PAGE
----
I couldn’t get to sleep last night. Maybe it was my persistent cough; (damn those fags*) or the ill-advised two cups of coffee that day, or maybe it was just the horror sinking in of the most recent terrorist attacks. I have two close friends who live within spitting distance of London Bridge. Before we all had kids I was never off their doorsteps, flying over for half-term and Easter for my London fix. We’d spend our mornings in Spitalfields where I’d snap up a whole rake of cheery tunic dresses for work, then hit Brick Lane for a curry. We’d feast on sushi in South Kensington’s Kulu Kulu before basking in the gardens of the V&A. And we’d spend a lot of time just lounging in my friend’s house on Butler’s Wharf, watching the swell of the Thames and the hustle and bustle below as we drank Rioja on her rooftop.

I mourn those days. I used to book a flight without a thought; dip my toe into that sunny cosmopolitan world, before nipping back home to teach on the Falls. I miss that carefree time without kids, but I always longed to take the girls there when they were big enough to enjoy it with me. I hate that I now feel scared of some madman with a knife on the rampage, or behind the wheel of a van destined to kill.

These ruminations weren’t conducive to sleep, so I tossed and turned beside a snoring LSB before taking myself to the spare room where I could be as fitful as I liked. So amid all these bleak thoughts, I came over all Theresa May and said: “Enough is enough”. (That’s as close as May and I will ever come to agreeing on anything). I did took some deep yogic breaths: in for eight out for eight, in for eight out for eight, and I felt my heart rate start to slow. Then I thought of some nice things. What buns would I make for my friends’ next pop up café, Harper’s Yard? Rocky Roads, I concluded. Could I lay hands on some of the sustainable cups I’d bought ages ago and tidied away somewhere? While down this road I thought about some savoury canapés that are served on edible pastry spoons. (These are very big in France and are served as ‘Amuse bouches’ for hors d’oeuvres. Feck, something needs to be amused these days, and it may as well be your mouth.)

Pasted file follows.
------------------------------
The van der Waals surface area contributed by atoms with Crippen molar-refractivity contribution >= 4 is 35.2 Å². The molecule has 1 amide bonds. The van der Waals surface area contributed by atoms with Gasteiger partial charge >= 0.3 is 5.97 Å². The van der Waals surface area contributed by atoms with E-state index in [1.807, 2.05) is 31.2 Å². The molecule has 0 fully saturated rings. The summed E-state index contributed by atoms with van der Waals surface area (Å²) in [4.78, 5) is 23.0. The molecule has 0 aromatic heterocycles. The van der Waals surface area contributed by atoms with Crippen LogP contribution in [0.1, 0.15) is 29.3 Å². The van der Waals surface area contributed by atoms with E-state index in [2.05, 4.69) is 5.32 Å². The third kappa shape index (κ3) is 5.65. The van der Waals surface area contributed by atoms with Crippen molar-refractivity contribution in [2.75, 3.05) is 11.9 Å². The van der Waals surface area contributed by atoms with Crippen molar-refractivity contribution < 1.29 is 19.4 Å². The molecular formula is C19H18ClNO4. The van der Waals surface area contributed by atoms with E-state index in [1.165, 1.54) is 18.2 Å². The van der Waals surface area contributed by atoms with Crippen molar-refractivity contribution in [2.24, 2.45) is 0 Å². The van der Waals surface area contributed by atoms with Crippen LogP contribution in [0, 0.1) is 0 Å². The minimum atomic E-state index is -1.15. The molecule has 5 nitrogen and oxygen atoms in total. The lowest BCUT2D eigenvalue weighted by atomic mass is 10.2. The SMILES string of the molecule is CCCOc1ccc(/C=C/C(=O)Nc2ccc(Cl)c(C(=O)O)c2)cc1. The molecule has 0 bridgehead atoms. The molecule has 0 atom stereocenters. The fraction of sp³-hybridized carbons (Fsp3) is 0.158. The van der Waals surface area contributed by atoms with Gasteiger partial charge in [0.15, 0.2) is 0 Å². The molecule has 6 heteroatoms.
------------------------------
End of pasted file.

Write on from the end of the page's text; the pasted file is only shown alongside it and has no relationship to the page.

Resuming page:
Now, I can see some of you rolling your eyes and thinking: “God Almighty, the threat of another terror attack is imminent and she’s actually on about canapés and baked goods?” But let me justify my musings. The edible spoons mean you need neither napkin nor plate, so your bellies feel full but the landfill doesn’t. And who doesn’t like a Rocky Road of a Saturday morning?

As these frothy and frivolous thoughts began to swirl, the anxiety began to leech away. It didn’t go, but it retreated for a while. And finally, I slept.

*I don’t actually smoke, haven’t in years. But if I thought the world was ending tomorrow I’d be back on those bad boys in a jiffy. I loved a menthol with an expresso. Or with a G&T. Or just sitting on my own, in the park with a book. Loved them full stop. Addictive little feckers.






No use crying over pinched milk


So I mentioned, or rather I whined about going to see a reflexologist the other week. He uses the reflexology as a diagnostic tool and his diagnosis seemed to suggest that I was an old crock. He suggested no dairy, no wheat, no potatoes, no pork, no sugar, ONE coffee a day and on and on he went. It was very depressing. He wasn’t keen on the alcohol either. No way José. I was tempted to ask if it was acceptable to have any sex because that was the only fun I was likely to be having since everything else was (literally) off the table.


But I confess I have made some changes and this one has stuck. Pukka’s Three Ginger Tea is a revelation and I’ve been taking a cup every morning without fail. This means that I have a detoxifying beverage which doesn’t taste like shit, and I get to go out later and have a coffee. Case in point, I’m in Kaffe O right now. I’ve eschewed my usual one-shot latte for an americano to keep the dairy down. One thing I have never been able to stomach though is ordinary black tea or coffee but there’s a large proportion of society who can. These people are teachers, and I shall tell you how this phenomenon came to be.